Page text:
Historically, a doula is a person who provides emotional and physical support to a woman giving birth. Her sole focus is to help the woman in labor – not the family or the medical staff – and to serve as her advocate, making sure she has the birth experience she wants and needs. More recently, this idea is being expanded to encompass other pregnancy-related events, including abortion and adoption. The people who are doing this work operate under the radical assumption that every woman deserves support and respect for her unique pregnancy experience.
Earlier this year, we interviewed Mary Mahoney of The Doula Project on our blog. A completely volunteer run-and-operated organization, the Doula Project is providing abortion-doula services to women in New York City.
Exhale is honored to give The Doula Project a “Pro-Voice High-Five” for New Services. I hope you enjoy my interview with Lauren Mitchell, their Board President, about how their service is changing the world and what else is needed to grow their impact.
Aspen: Tell me about The Doula Project and how it got started.
Lauren: The Doula Project was started by four pro-choice birth doulas who wanted to expand the doula model of care to work with those who are facing abortion, miscarriage, and stillbirth induction. We began on the heels of the New York Birth Coalition Summit in 2007 (which, to our knowledge, hasn’t happened since) when we realized that while it was amazing that so much work was being done to acknowledge the importance of empowerment and support during the birth process, there were very few formalized programs in place to ensure empowerment and support during the abortion procedure.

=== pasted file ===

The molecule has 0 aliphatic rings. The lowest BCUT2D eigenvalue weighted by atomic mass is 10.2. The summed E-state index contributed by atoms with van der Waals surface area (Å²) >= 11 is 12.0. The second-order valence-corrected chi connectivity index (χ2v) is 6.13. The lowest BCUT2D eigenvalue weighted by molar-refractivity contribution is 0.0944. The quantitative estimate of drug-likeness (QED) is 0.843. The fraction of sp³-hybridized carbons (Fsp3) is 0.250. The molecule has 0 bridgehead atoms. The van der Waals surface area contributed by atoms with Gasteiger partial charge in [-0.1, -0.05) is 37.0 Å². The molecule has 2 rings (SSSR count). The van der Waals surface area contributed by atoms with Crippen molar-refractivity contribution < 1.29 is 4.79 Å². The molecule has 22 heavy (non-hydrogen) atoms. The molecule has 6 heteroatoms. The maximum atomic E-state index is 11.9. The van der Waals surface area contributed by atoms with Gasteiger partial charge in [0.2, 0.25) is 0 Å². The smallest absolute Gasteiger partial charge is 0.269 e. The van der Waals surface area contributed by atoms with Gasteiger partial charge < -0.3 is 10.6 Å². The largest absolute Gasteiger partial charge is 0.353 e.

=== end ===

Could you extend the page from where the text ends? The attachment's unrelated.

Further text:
The four of us decided from there to begin the Abortion Doula Project. We ultimately decided that we needed to work with clinics, rather than individuals for two major reasons: the first is the simple fact that many clinics are reluctant to allow “non-essential” people into procedure rooms, and support people are often not considered essential. The second is that we recognized that for many people, who haven’t even told their close friends, families, partners, or other key sources of support in their non-abortion-related lives, it would take an immense feeling of empowerment and a firm grasp on reproductive-justice jargon to say, “I want a doula to be with me during my abortion.” Some things are just difficult to ask, and we wanted to be as accessible to people as possible. We also decided that we would ideally use an “opt-out” model, which means that we would be in the clinic regardless to offer support, unless the client stated that she didn’t want us there.
So this was all great, except that we didn’t yet have a clinic. It took us until August 2008 before we were able to partner with the Reproductive Choice/Family Planning Clinics in one of Manhattan’s public hospitals. Our clinic family there has been nothing short of exceptionally generous with their time and patience as we’ve developed our organization. At this point, the doulas have been integrated into the clinic services as a standard part of care—we even get concerned text messages and phone calls when the doulas are running late, asking if they’re going to come!